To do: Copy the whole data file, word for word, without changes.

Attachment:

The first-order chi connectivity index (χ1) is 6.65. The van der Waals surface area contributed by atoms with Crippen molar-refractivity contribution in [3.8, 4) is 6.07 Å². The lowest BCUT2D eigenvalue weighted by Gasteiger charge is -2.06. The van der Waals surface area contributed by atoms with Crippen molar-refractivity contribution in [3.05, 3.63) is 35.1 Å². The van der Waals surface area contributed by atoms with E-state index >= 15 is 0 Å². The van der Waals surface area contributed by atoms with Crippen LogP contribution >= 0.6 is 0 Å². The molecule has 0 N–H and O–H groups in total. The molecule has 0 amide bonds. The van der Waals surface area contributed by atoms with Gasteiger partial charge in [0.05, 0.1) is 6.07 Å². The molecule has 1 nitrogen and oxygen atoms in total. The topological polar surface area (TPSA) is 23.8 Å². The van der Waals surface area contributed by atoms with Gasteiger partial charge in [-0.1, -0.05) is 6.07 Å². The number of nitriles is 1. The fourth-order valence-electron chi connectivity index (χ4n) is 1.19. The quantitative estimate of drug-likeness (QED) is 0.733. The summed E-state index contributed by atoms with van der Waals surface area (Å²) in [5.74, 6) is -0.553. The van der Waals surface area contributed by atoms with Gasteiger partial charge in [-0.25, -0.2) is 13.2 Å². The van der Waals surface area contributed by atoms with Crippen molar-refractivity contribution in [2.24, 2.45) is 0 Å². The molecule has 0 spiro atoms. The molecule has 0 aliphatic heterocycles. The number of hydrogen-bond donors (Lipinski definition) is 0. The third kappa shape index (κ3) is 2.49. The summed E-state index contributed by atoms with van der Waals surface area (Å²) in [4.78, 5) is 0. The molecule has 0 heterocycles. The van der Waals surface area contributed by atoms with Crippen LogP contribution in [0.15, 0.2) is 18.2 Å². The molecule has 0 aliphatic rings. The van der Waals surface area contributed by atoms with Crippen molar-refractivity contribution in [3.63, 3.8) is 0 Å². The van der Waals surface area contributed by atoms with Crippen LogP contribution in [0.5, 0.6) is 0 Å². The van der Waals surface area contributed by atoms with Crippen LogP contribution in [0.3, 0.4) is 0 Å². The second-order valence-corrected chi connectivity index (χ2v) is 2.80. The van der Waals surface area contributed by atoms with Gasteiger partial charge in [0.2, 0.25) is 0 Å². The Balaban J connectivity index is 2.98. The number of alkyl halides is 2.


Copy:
The first-order chi connectivity index (χ1) is 6.65. The van der Waals surface area contributed by atoms with Crippen molar-refractivity contribution in [3.8, 4) is 6.07 Å². The lowest BCUT2D eigenvalue weighted by Gasteiger charge is -2.06. The van der Waals surface area contributed by atoms with Crippen molar-refractivity contribution in [3.05, 3.63) is 35.1 Å². The van der Waals surface area contributed by atoms with E-state index >= 15 is 0 Å². The van der Waals surface area contributed by atoms with Crippen LogP contribution >= 0.6 is 0 Å². The molecule has 0 N–H and O–H groups in total. The molecule has 0 amide bonds. The van der Waals surface area contributed by atoms with Gasteiger partial charge in [0.05, 0.1) is 6.07 Å². The molecule has 1 nitrogen and oxygen atoms in total. The topological polar surface area (TPSA) is 23.8 Å². The van der Waals surface area contributed by atoms with Gasteiger partial charge in [-0.1, -0.05) is 6.07 Å². The number of nitriles is 1. The fourth-order valence-electron chi connectivity index (χ4n) is 1.19. The quantitative estimate of drug-likeness (QED) is 0.733. The summed E-state index contributed by atoms with van der Waals surface area (Å²) in [5.74, 6) is -0.553. The van der Waals surface area contributed by atoms with Gasteiger partial charge in [-0.25, -0.2) is 13.2 Å². The van der Waals surface area contributed by atoms with Crippen molar-refractivity contribution in [2.24, 2.45) is 0 Å². The molecule has 0 spiro atoms. The molecule has 0 aliphatic heterocycles. The number of hydrogen-bond donors (Lipinski definition) is 0. The third kappa shape index (κ3) is 2.49. The summed E-state index contributed by atoms with van der Waals surface area (Å²) in [4.78, 5) is 0. The molecule has 0 heterocycles. The van der Waals surface area contributed by atoms with Crippen LogP contribution in [0.15, 0.2) is 18.2 Å². The molecule has 0 aliphatic rings. The van der Waals surface area contributed by atoms with Crippen molar-refractivity contribution in [3.63, 3.8) is 0 Å². The van der Waals surface area contributed by atoms with Crippen LogP contribution in [0.5, 0.6) is 0 Å². The van der Waals surface area contributed by atoms with Crippen LogP contribution in [0.3, 0.4) is 0 Å². The second-order valence-corrected chi connectivity index (χ2v) is 2.80. The van der Waals surface area contributed by atoms with Gasteiger partial charge in [0.2, 0.25) is 0 Å². The Balaban J connectivity index is 2.98. The number of alkyl halides is 2.